Sri Krishna – pure consciousness
Our effort as students of spirituality is to merge with the inner master Sri Krishna. He is the epitome of consciousness and his life is rich with symbolic episodes that hide the deepest mysteries of life. Let’s understand a few aspects of his life and unravel for ourselves the truth behind them.
Devaki’s cousin, Kamsa (pronounced Kansa), an evil tyrant, had taken over the kingdom of Mathura after imprisoning his father, King Ugrasena. A voice from heaven had forecast that Devaki’s eighth child would kill Kamsa. So, he imprisoned Devaki and Vasudeva, her husband. Kamsa had their seven children killed, one after another. Krishna was the eighth child and before Kamsa’s evil hands could kill him, the prison doors opened and Vasudeva escaped with Krishna, crossed the river Yamuna and exchanged him with Nanda’s daughter.
Devaki allowing her seven children to be killed by Kamsa is symbolic of the voluntary suffering a disciple undergoes to awaken consciousness within the body-brain system. The opening of the prison doors shows that consciousness cannot be detained, implying freedom from the imprisonment of our own samskaras (conditionings). Yamuna is the river of divine love or bhakti; crossing the Yamuna is akin to dissolving the ego. On one shore is the prison of Mathura and on the other is Nandgaon, the village of joy. This means that the path to real joy is by dissolving the ego.
While crossing the river, the waters rise to touch the child Krishna’s feet, symbolising how nature surrenders to the one whose soul has merged with spirit. He is sucking his big toe, creating a circle; this shows that he is getting joy from within himself, independent of what is happening outside. Our happiness is always dependent upon something outside. Seshnaag, the big snake, is protecting Krishna’s face; the snake being a symbol of time, implying that time is a slave of consciousness. In our lives time is a tyrant, binding us into slavery.
Nandgaon is an idyllic setting where Krishna grows up. Here, there is joy playing with the cowherds (gopas) and the young women (gopis). This is very symbolic because gop means our sense organs and gopi means to drink with the sense organs; pi for pivu (to drink). Our senses work with the energy of sensitivity, which we waste in excitement. If we can free the senses from excitement and expand the energies of sensitivity to that extent where they can extract joy from every event in life, we have mastered the real art of living. This symbolic dance which Krishna plays with the gopis, drinking each event of life with his five senses and extracting the cream from them is called raas and the cream he extracts is ras, the elixir of life. That is why he is called makhan-chor, the one who robs cream. His childhood is filled with stories of how he killed different rakshas or demons, signifying different forms of negativity within us, which every disciple has to kill.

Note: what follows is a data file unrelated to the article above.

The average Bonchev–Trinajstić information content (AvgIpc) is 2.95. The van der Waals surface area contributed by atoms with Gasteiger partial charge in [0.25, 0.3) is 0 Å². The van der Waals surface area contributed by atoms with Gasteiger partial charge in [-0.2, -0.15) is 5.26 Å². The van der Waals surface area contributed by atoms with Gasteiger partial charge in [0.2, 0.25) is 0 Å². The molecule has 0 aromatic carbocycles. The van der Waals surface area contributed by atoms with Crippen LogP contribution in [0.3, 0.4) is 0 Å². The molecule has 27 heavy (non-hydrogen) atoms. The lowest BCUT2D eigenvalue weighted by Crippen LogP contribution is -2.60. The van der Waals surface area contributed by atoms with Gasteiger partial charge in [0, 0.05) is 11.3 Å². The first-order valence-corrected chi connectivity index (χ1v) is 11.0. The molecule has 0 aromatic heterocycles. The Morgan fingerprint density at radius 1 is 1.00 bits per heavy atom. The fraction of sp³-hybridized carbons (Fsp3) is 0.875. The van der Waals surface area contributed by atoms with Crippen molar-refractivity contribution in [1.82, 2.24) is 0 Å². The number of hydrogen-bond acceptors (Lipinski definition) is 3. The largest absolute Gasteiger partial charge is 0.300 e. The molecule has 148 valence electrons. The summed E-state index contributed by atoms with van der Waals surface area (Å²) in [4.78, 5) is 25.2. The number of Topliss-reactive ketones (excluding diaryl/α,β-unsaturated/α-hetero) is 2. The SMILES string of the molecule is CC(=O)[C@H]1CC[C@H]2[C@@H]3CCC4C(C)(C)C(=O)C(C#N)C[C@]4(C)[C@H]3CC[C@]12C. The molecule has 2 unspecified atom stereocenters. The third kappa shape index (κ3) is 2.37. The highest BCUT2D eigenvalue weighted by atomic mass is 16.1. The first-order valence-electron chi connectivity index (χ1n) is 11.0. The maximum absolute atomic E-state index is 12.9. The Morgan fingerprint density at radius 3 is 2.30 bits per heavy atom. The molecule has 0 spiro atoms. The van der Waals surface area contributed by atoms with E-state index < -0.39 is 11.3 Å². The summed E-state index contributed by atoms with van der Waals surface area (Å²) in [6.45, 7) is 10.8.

Kamsa sends Puttana, his foster nurse to kill Krishna. She applies poison to her breasts and feeds the child Krishna. Pu means purification or purgatory. Krishna drinks her poison and instead of him, she dies. This is the art of converting negative energy into positive or negative situations in life to positive ones.
When he is eleven years old, the time has come to go back to Mathura to kill his uncle, the king Kamsa. The word Kamsa means a ‘drinking vessel’. It comes from the root kaam which means ‘desire’. So here is a king who is drunk with the wine of the desire to be the most powerful person in the world. This desire lies in all of us and must be killed before we advance to higher levels of yoga. Kamsa was a personification of a demon, Kaalnemi, meaning time in a circumference, or time-bound. We want to fulfil all our desires in as little time as possible. The irony is that we all feel in this life we will fulfil all our desires, despite knowing very well that no one has ever fulfilled all of theirs. Till we are free of this attitude, we cannot wake up to the dream of life. Krishna kills Kamsa in a hand-to-hand wrestling duel, which shows that we have to struggle hard to come to the state of desirelessness.
Krishna’s life as a child, on a small scale, is a play or a leela of something that takes place later on a larger scale in the Mahabharata. Every event that happens in the life of the Pandavas has in essence, happened in some way on a smaller scale with Krishna in his younger days. He has lived the full circle of life’s experiences and when he enters the stage of the Mahabharata, even though young in years, is wise in experience. Thus, he easily takes the reins of Arjuna’s chariot and sails him through the upheavals of the eighteen-day war.
All of us are Arjuna, albeit in waiting, and we must work on ourselves till that moment when our inner master, Sri Krishna takes the reins of our lives in his hands.